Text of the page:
Here’s what to look out for in Baku this afternoon as the 2021 Formula 1 season continues…

Can Leclerc hold on?

Since joining Ferrari, Leclerc has consistently shown why he is arguably F1’s best qualifier with some of his breathtaking laps.

While his effort in Baku was “quite a shit lap” - in his own words - a two-tenth margin over the rest of the field is still an impressive margin.

Ferrari wasn’t expected to be challenging at the front in Azerbaijan due to its deficiencies in a straight line, but Leclerc once again extracted the most from his car over one lap. 

The big question is… can Leclerc hold on to take Ferrari’s first victory since the 2019 Singapore Grand Prix? 

Red Bull enjoyed a significant advantage on the race runs in FP2, while Ferrari showed glimpses of promising pace, ultimately it struggled with tyre graining as its race stints progressed. 

After practice, Carlos Sainz expressed his concerns over Ferrari’s management of the rear tyres.

“It is graining a lot,” Sainz said. “Red Bull did particularly a strong long run, which showed us that they probably have something more to come tomorrow, while we were decent on the short run, but then on the long run, I think we still need to analyse how we can get those rear tyres to work a bit better in the window.”

Pirelli expects it to be a one-stop - soft to hard strategy - but given Red Bull’s superior tyre advantage and Hamilton renowned for his impressive tyre saving techniques, Leclerc will be needing a sizeable improvement in this area to hold onto the win. 

Tyre preservation aside, Red Bull and Mercedes often have a bigger advantage over their midfield competitors on pure race pace.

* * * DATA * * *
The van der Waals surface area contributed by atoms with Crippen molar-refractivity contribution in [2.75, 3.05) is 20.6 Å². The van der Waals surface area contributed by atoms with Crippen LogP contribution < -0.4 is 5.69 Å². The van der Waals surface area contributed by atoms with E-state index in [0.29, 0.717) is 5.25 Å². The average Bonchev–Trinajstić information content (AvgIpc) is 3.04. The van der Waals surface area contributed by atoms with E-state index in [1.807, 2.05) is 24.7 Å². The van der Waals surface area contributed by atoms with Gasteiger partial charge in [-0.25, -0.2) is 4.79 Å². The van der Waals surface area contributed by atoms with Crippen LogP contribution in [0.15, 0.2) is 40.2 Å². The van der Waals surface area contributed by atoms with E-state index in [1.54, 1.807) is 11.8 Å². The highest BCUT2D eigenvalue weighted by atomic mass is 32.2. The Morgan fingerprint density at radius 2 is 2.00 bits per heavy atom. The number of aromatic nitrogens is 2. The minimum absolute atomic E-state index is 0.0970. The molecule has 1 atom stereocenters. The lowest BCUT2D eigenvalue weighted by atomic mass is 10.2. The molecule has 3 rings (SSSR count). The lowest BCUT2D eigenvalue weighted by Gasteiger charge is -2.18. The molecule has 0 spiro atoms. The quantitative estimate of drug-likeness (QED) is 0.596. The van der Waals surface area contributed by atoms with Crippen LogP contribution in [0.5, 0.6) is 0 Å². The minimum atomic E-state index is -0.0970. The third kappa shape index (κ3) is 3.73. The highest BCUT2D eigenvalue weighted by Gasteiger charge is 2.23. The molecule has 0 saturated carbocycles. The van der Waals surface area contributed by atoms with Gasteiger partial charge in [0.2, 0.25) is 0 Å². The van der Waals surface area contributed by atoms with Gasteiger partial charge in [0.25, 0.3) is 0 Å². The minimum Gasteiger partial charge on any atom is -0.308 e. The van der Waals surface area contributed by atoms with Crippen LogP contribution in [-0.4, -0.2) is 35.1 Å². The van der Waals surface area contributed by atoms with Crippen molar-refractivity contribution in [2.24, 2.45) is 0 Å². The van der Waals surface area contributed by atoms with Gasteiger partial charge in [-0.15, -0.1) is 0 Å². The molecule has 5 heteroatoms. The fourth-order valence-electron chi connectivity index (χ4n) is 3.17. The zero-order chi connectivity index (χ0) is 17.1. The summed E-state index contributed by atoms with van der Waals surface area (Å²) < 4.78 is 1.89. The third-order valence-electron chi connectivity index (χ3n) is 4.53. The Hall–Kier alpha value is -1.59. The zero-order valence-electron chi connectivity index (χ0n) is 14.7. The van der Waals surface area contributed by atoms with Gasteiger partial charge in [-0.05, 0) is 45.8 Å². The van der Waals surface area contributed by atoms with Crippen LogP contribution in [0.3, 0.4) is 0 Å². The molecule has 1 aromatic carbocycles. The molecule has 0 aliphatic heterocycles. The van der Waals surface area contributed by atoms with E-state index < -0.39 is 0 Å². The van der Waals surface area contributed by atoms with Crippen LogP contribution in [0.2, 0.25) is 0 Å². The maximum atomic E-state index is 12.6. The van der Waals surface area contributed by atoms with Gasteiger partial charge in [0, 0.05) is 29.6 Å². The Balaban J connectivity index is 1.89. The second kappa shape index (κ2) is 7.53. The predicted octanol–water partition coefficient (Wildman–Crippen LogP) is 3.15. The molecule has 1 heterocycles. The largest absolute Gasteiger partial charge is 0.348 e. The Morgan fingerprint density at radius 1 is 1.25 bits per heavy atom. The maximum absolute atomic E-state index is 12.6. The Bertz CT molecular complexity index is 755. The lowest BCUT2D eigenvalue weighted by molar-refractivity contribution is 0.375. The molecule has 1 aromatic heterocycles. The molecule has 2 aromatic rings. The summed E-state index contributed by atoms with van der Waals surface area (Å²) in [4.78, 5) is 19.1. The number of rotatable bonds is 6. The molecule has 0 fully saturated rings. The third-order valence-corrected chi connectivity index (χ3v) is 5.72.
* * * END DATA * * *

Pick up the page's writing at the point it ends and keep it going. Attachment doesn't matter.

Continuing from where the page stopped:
Verstappen will be keen to extend his championship lead and you can never rule out Hamilton on race day.

The seven-time champion was consistently fast in the final sector in qualifying, indicating he’s set up perfectly to overtake in the race.

Don’t rule out Perez

Sergio Perez looked to be finally at home in the Red Bull RB16B in Baku as he ran at the top of the timesheets throughout the weekend.

After Verstappen’s shunt in FP3, pole position looked to be his for the taking, but once again, Perez couldn’t deliver when it mattered.

Due to the red flag stoppage in Q3, Perez was unable to improve on his seventh-fastest time, although he will start from sixth thanks to Lando Norris’ three-place grid penalty.

Perez had the best race pace of anyone during Friday practice and historically, he’s always fared better on a Sunday. 

Overtaking is very possible in Baku and given that Perez tends to be a master at looking after his rear tyres, I’d be surprised if he wasn’t a serious contender for the podium. 

Will Baku deliver another chaotic grand prix?

Qualifying gave us a taste of what could happen in the race with five crashes causing four separate red flag stoppages. 

There are a number of other factors which could lead to a chaotic grand prix.

The wind

Baku is known as the 'city of winds' for its gusty conditions and forecasts suggest northerly winds of over 40-50km/h are expected to hit the race.

The wind has two knock-on effects. As we saw in Bahrain and Portimao, strong winds will play havoc with the handling and balance of the cars, leading to even more mistakes and potential carnage. 

Depending on the wind direction, if there's a headwind down the start-finish straight, the slipstream/DRS effect will be even more powerful and lead to greater overtaking opportunities. 

Safety Car restarts

The positioning of the start-finish line in Baku on such a long straight means Safety Car restarts may result in further chaos.

The leader of the pack will have to leave it as late as possible before ‘bolting’ leading to a potential concertina effect further down the field as we saw in Mugello last year.

While it may not be as dramatic as then, it’s another chance for drivers to make overtakes and with tyres naturally cooler under Safety Car conditions, it could lead to further drama.